Edinburgh social care services overspending by £100,000 a day as council chiefs warn of more cuts to come
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The deepening funding crisis in the city’s Health and Social Care Partnership (EHSCP) is set to see measures agreed to plug the huge budget shortfall, which are almost certain to have a detrimental impact on lifeline care services. Councillors expressed anger at the “really awful” financial situation which they said left the authority “in dire straits” despite bosses being aware of the problems for several years.
Further cutbacks come as EHSCP already finds itself at breaking point, after a wide-ranging investigation found “significant weaknesses” in the delivery of services and a “litany of failures” in the management of the city’s social care system.
A group of councillors, NHS staff and service users who make up the Edinburgh Integrated Joint Board (EIJB) which oversees the health and social care partnership met last month and failed to balance the books for the year ahead. They agreed on £11m of cuts – only making a small dent in the £47m financial black hole they faced.
Finance chiefs told a meeting of the council’s finance committee on Tuesday, April 25 that options for bridging the remaining £35m gap will be presented to the EIJB in June – and warned it would be extremely challenging to do this without impacting the “quality and volume” of health and social care services in the capital.
Edinburgh City Council’s head of finance Hugh Dunn told councillors: “As we speak today we’re overspending by £100,000 a day.”
Moira Pringle, chief financial officer of the EIJB, stressed the June meeting would be “absolutely crucial”. She said: “The board will be presented with a plan which balances and the board will have to take a view on whether or not they believe that they can support that. For the last few years we’ve been able to reach a break even position, but that has been on a one-off non-recurring basis and that underlying deficit has been growing and increasing all the time.”
Ms Pringle blamed the increased financial pressure on a range of factors including an ageing and “frailer” population, a lack of additional funding to cope with this and the decision to in-source some services provided by EHSCP.
Conservative councillor Phil Doggart said these issues had been known about for years however, and said the board found itself “in crisis” because of a failure to “grasp the nettle”.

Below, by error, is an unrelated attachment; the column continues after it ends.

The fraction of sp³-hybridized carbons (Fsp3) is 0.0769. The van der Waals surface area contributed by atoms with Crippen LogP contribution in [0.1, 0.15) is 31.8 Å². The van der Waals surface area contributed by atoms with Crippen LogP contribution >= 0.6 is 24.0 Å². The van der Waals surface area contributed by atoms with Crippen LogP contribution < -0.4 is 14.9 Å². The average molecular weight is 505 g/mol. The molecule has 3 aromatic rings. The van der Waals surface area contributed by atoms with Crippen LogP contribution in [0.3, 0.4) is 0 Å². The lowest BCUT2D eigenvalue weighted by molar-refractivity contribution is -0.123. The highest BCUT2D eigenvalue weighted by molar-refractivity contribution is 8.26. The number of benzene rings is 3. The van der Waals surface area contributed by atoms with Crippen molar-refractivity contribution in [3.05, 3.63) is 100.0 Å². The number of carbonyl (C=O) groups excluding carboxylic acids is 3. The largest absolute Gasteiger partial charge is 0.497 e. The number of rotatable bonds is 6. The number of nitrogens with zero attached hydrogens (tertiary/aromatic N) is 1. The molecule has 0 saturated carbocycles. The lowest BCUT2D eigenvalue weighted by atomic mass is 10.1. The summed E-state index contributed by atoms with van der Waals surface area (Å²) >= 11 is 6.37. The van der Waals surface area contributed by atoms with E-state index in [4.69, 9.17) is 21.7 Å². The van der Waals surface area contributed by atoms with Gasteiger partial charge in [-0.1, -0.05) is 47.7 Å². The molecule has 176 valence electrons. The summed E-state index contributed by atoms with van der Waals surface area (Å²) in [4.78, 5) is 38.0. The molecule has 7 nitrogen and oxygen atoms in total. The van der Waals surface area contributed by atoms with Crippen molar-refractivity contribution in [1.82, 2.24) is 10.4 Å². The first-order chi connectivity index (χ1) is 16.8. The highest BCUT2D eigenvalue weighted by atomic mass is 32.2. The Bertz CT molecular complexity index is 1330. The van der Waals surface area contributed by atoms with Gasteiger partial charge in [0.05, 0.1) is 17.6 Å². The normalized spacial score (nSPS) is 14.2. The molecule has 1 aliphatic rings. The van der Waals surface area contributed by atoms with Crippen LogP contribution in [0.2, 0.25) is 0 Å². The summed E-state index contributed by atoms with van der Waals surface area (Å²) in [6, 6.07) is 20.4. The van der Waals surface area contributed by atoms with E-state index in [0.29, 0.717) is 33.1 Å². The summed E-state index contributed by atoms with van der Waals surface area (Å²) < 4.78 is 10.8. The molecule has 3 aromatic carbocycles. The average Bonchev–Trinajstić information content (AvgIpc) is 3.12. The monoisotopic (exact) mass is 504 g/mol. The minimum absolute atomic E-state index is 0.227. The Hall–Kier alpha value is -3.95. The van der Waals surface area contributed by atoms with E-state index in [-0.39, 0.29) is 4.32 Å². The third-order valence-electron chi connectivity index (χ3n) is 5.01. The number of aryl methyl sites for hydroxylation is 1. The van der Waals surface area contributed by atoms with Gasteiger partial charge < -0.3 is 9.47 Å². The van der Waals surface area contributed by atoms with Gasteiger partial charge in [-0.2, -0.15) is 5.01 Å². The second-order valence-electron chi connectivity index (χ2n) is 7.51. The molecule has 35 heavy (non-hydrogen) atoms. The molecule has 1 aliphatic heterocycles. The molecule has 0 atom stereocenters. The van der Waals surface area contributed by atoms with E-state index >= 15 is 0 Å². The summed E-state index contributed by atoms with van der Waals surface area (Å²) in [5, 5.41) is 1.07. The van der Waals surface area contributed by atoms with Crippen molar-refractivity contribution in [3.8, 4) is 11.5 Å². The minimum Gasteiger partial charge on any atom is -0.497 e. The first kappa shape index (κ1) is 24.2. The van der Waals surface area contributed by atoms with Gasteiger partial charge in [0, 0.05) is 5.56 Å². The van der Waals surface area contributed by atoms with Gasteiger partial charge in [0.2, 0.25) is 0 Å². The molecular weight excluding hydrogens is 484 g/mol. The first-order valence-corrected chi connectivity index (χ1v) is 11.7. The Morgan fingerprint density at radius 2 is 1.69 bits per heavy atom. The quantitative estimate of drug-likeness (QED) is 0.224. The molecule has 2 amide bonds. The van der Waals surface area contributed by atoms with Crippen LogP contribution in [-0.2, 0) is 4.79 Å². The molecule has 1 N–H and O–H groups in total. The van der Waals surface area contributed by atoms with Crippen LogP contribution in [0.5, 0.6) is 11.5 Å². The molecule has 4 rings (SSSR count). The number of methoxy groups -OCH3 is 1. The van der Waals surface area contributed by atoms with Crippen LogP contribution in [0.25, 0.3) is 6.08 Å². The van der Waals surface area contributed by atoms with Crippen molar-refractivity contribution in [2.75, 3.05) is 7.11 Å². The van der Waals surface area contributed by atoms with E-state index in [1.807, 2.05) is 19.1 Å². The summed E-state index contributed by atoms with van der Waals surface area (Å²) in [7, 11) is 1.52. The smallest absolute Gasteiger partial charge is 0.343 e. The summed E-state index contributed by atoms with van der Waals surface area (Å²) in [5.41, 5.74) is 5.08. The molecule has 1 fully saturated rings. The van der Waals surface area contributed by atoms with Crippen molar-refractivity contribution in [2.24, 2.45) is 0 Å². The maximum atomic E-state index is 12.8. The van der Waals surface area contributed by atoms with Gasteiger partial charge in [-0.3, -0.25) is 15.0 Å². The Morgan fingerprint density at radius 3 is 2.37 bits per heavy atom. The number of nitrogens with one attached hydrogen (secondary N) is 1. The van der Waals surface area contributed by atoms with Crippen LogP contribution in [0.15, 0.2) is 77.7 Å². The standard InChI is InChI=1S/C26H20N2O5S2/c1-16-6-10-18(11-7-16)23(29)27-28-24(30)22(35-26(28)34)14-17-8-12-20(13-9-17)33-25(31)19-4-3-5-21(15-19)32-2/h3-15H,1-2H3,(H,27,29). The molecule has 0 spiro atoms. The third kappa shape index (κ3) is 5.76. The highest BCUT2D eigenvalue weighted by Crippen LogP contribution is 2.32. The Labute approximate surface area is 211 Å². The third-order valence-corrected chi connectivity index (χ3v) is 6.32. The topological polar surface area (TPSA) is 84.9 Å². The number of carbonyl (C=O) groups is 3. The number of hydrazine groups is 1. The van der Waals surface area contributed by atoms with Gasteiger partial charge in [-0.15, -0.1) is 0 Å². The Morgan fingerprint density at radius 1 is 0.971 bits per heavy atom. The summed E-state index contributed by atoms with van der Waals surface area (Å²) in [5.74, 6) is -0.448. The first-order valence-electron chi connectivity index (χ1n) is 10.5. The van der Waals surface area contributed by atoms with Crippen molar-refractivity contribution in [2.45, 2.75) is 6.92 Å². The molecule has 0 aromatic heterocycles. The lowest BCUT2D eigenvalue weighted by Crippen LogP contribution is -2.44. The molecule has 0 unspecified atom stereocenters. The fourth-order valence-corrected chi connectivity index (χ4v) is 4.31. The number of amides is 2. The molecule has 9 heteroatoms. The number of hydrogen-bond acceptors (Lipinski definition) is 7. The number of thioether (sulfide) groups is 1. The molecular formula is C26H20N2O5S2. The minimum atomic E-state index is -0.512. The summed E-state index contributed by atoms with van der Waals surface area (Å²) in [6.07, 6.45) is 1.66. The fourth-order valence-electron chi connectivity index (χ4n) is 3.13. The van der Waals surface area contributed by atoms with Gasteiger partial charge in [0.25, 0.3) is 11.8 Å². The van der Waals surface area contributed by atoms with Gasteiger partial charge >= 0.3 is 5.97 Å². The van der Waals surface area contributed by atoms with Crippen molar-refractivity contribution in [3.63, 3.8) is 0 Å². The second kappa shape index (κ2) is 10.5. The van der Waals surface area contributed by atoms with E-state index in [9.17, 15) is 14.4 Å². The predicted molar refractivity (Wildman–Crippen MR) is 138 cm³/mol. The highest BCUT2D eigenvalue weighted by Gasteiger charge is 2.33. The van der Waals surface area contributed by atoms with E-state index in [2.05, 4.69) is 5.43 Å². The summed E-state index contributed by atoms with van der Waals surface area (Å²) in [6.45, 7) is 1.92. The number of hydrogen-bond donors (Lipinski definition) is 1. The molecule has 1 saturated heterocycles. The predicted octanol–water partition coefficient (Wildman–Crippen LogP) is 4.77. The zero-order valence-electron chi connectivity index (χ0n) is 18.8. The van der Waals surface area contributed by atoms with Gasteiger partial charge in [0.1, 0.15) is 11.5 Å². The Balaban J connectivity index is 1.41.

He said: “This has been forecast in the last four of five years, we knew we were coming to a crunch point at some stage. It seems that despite knowing about this for a long time we are still scratching the surface in terms of making the changes to services provided so we can actually get to a balanced budget position.”
Councillor Vicky Nicolson, SNP, who was elected to the council last year after working in the health and social care partnership as a local area coordinator, said it was “so concerning” to see the same issues coming up year after year.
The Greens’ Alex Staniforth added: “We do find ourselves in dire straits,” whilst Lewis Younie, Lib Dems, said the council found itself in a “really awful place”.
A report said: “Achieving financial balance will impact on some or all of: the level of service provided, activity levels, performance and service quality. NHS Lothian and City of Edinburgh Council will consider making interim funding available on a basis to be agreed between the parties, with repayment in future years on the basis of the revised recovery plan by the IJB.”
Officials told councillors that the majority of the £35m gap sits with social care services provided by the council, as opposed to the NHS.
Councillor Doggart hit back at the suggestion, saying elected members from all parties were “not going to let that happen”. He said: “I have zero reassurance after today’s questioning that the IJB is going to be in a position of having a balanced budget. These proposals should have been in place for the original budget meeting of the IJB, they weren’t. It is a service that is in crisis.”
He described a recent Care Inspectorate report on EHSCP as “a disgrace”. Published last month, it highlighted “insufficient leadership” and “too many people and carers not receiving services at the right time or place”. It said efforts to provide early support to people to prevent conditions worsening were “uncoordinated and inconsistent” whilst unpaid carers were not being sufficiently supported.
EHSCP was told to draft an improvement plan setting out how steps will be taken to address the”significant weaknesses” identified by inspectors.